Leveraging Community Engagement for Uninterrupted Health and Nutrition Services During COVID-19, Health News, ET HealthWorld

by Noveena Swapnabh
&
Riya Gupta

Since its onset, COVID-19 has adversely affected public health systems, livelihoods and economies, further marginalizing vulnerable communities around the world. In this scenario, community preparedness is imperative to manage risk through the dissemination of accurate information. A socially consistent and informed response to COVID-19 can effectively break the chain of transmission and mitigate the impact of the pandemic, especially in terms of “risk” communication.

Globally, countries including India continue to face challenges and gaps in risk communication during the pandemic. First, the aggressive penetration of cellphones into traditional media has led to significant behavioral incentives in the way people access and trust health information. Second, gaps exist because perceptions of risk and associated risk reduction behaviors are deeply rooted in the socio-cultural fabric. In this regard, communication efforts should revolve around the social constructionist approach with careful assessment of stigma, risk-promoting social norms, and counterproductive decision-making contexts.

Transparent public health messages in local languages, along with clear identification of channels, can provide high impact risk communication. This involves harnessing community engagement, involving local influencers, building the capacity of local entities, and building trust in health and social protection systems. Many Indian states have used existing platforms to provide services during COVID-19, although they have been severely affected by the outbreak.

For example, the state’s Integrated Child Development Program (ICDS) ensured the continuous supply and delivery of take-home rations (THR), using Anganwadi workers (AWW) as a channel to maximize community awareness. As part of the Supplementary Nutrition Program (SNP), Bihar has partnered with the federation of dairy cooperatives to distribute milk in Anganwadi centers (AWC). In Gujarat, Vadodara Municipal Corporation and Manavata Trust have taken the initiative to distribute POSHAN kits to malnourished children (3-6 years) under the ‘Palak Vali’ program. Communities, Panchayati Raj institutions and frontline workers in Kanpur Dehat, UP, came together to identify and manage the registration of migrants for THR services.

These interventions show how effective interpersonal communication through field workers and the collaboration of key community actors can strengthen the fight against a public health emergency like COVID-19. Such efforts encourage uptake of nutrition and health services among beneficiaries during the pandemic by instilling healthy behaviors.

A similar approach can help build confidence in India’s COVID-19 vaccination campaign. The success story of an isolated tribal belt in the Melghat Forest in Maharashtra shows how culturally relevant measures can reverse vaccine skepticism. The involvement of local stakeholders such as counselors from the primary health center (PHC), village police officials and the dissemination of messages through videos and a playbook in the local Korku language enabled the community to come together and trust the vaccination process.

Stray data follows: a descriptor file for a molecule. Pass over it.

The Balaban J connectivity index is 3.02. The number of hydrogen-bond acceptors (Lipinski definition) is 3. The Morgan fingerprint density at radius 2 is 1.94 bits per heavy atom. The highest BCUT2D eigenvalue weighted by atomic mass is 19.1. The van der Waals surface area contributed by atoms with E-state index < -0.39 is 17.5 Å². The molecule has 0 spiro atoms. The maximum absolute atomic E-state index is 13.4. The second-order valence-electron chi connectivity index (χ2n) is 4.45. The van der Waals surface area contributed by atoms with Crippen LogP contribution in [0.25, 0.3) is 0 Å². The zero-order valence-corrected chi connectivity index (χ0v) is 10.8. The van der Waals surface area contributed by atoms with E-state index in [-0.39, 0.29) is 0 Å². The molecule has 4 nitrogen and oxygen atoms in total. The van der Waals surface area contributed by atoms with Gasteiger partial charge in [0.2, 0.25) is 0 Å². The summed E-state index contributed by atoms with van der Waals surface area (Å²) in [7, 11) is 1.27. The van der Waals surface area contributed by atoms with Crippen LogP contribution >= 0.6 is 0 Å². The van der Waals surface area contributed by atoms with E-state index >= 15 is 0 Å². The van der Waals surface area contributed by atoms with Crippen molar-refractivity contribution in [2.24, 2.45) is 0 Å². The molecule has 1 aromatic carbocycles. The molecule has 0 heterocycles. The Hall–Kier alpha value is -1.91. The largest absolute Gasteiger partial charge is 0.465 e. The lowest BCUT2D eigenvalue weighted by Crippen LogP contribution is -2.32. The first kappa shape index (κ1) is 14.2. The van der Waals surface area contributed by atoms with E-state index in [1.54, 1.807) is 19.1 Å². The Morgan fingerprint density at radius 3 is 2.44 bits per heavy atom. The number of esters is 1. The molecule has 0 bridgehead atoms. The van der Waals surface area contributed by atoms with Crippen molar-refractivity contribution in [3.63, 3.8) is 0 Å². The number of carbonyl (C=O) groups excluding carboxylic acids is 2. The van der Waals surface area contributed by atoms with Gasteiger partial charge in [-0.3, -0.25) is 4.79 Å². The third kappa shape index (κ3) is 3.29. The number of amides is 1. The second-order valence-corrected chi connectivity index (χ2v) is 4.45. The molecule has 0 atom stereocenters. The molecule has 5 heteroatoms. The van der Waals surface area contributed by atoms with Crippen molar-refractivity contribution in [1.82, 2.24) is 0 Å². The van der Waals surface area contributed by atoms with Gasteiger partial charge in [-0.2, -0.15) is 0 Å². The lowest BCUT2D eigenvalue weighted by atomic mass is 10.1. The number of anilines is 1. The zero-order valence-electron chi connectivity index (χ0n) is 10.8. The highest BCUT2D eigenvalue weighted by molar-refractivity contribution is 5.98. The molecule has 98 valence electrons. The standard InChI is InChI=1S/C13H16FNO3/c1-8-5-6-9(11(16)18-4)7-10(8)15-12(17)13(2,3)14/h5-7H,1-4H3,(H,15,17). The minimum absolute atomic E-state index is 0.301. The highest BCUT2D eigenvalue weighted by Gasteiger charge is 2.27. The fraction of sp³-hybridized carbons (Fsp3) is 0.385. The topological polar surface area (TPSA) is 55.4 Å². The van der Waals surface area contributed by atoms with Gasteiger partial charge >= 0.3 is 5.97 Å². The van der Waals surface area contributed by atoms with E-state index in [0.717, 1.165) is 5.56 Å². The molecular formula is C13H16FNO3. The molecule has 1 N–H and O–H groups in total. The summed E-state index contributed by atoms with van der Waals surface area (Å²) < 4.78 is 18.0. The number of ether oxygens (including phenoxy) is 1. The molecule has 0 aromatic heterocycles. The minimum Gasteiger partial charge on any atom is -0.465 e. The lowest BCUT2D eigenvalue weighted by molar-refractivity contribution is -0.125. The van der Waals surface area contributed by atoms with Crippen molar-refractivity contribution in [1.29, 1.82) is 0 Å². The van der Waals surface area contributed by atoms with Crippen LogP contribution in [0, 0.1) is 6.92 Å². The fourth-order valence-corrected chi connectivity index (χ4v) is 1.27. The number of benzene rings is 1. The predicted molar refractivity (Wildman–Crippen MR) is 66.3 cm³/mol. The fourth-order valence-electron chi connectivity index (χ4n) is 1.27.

Therefore, health and nutrition messages should be developed taking into account the mode of delivery and understanding of the behavioral model of the target audience. There are a few steps that can go a long way in expanding the reach of the community to the rural level:

  1. Leverage local champions such as PRI, self-help groups (SHG), religious leaders and community health workers to organize regular meetings in accordance with COVID-19 protocols to bridge the knowledge gap between communities and to strengthen local confidence.
  2. Disseminate key messages on nutrition and health to beneficiaries through the identified set of stakeholders mentioned above.
  3. Identified stakeholders to engage in benchmarking risk analysis by jointly assessing current and past risks. This would help dispel myths and misinformation, while allowing the public to perceive risk in a more rational way.
  4. Choose the right communication channels for the target audience, beneficiaries and health workers.

Traditional media continue to be a popular medium, but the latest digital data reflects a different picture. Social media users in India grew by 78 million between 2020 and 2021. Communication with beneficiaries on WhatsApp via direct messaging, videos, images, infographics and GIFs is proving increasingly effective. Platforms like Facebook and Twitter can be used for proactive campaigns. A mix of content from videos, photos, polls and live tweets using relevant hashtags and tags can help reach key stakeholders in policymaking. These platforms are cost-effective means of informing, motivating and conveying key messages to beneficiaries.

As we continue to face an unprecedented time with COVID-19, clear and relevant public health advice is essential through region-specific stakeholders. When public health interventions are contextualized appropriately, the perception of risk becomes an emotional response as the target audience relates behavioral actions cohesively and reliably.

Authors: Noveena Swapnabh and Riya Gupta. Noveena is a communications specialist and Riya is responsible for research and content development in the WeCan project at IPE Global Limited. The opinions expressed here are personal.

(DISCLAIMER: Opinions expressed are solely those of the author and ETHealthworld.com does not necessarily endorse them. ETHealthworld.com will not be liable for any damages caused to any person / organization directly or indirectly.)

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